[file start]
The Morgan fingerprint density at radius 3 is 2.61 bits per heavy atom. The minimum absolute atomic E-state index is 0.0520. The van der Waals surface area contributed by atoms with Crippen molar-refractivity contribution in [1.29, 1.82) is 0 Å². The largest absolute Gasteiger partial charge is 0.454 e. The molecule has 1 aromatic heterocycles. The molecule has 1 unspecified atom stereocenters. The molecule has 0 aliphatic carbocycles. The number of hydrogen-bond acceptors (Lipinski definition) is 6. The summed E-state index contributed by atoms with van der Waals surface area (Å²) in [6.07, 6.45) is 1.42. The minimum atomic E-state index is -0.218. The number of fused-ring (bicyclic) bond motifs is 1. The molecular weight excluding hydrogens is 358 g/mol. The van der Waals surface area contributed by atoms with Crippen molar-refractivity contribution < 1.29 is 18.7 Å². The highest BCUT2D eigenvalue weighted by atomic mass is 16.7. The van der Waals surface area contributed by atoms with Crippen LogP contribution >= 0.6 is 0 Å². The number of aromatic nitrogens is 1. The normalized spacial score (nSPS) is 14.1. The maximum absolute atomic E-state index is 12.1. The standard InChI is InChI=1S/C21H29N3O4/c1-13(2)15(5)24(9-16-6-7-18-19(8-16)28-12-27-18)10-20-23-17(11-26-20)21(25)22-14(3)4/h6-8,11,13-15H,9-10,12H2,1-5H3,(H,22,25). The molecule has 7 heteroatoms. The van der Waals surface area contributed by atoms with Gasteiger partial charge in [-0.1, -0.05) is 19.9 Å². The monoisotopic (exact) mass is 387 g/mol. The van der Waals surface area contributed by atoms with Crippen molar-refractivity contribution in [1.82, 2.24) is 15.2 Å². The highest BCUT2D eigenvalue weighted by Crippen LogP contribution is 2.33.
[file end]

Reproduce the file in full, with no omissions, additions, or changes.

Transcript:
The Morgan fingerprint density at radius 3 is 2.61 bits per heavy atom. The minimum absolute atomic E-state index is 0.0520. The van der Waals surface area contributed by atoms with Crippen molar-refractivity contribution in [1.29, 1.82) is 0 Å². The largest absolute Gasteiger partial charge is 0.454 e. The molecule has 1 aromatic heterocycles. The molecule has 1 unspecified atom stereocenters. The molecule has 0 aliphatic carbocycles. The number of hydrogen-bond acceptors (Lipinski definition) is 6. The summed E-state index contributed by atoms with van der Waals surface area (Å²) in [6.07, 6.45) is 1.42. The minimum atomic E-state index is -0.218. The number of fused-ring (bicyclic) bond motifs is 1. The molecular weight excluding hydrogens is 358 g/mol. The van der Waals surface area contributed by atoms with Crippen molar-refractivity contribution < 1.29 is 18.7 Å². The highest BCUT2D eigenvalue weighted by atomic mass is 16.7. The van der Waals surface area contributed by atoms with Crippen LogP contribution >= 0.6 is 0 Å². The number of aromatic nitrogens is 1. The normalized spacial score (nSPS) is 14.1. The maximum absolute atomic E-state index is 12.1. The standard InChI is InChI=1S/C21H29N3O4/c1-13(2)15(5)24(9-16-6-7-18-19(8-16)28-12-27-18)10-20-23-17(11-26-20)21(25)22-14(3)4/h6-8,11,13-15H,9-10,12H2,1-5H3,(H,22,25). The molecule has 7 heteroatoms. The van der Waals surface area contributed by atoms with Gasteiger partial charge in [-0.1, -0.05) is 19.9 Å². The monoisotopic (exact) mass is 387 g/mol. The van der Waals surface area contributed by atoms with Crippen molar-refractivity contribution in [1.82, 2.24) is 15.2 Å². The highest BCUT2D eigenvalue weighted by Crippen LogP contribution is 2.33.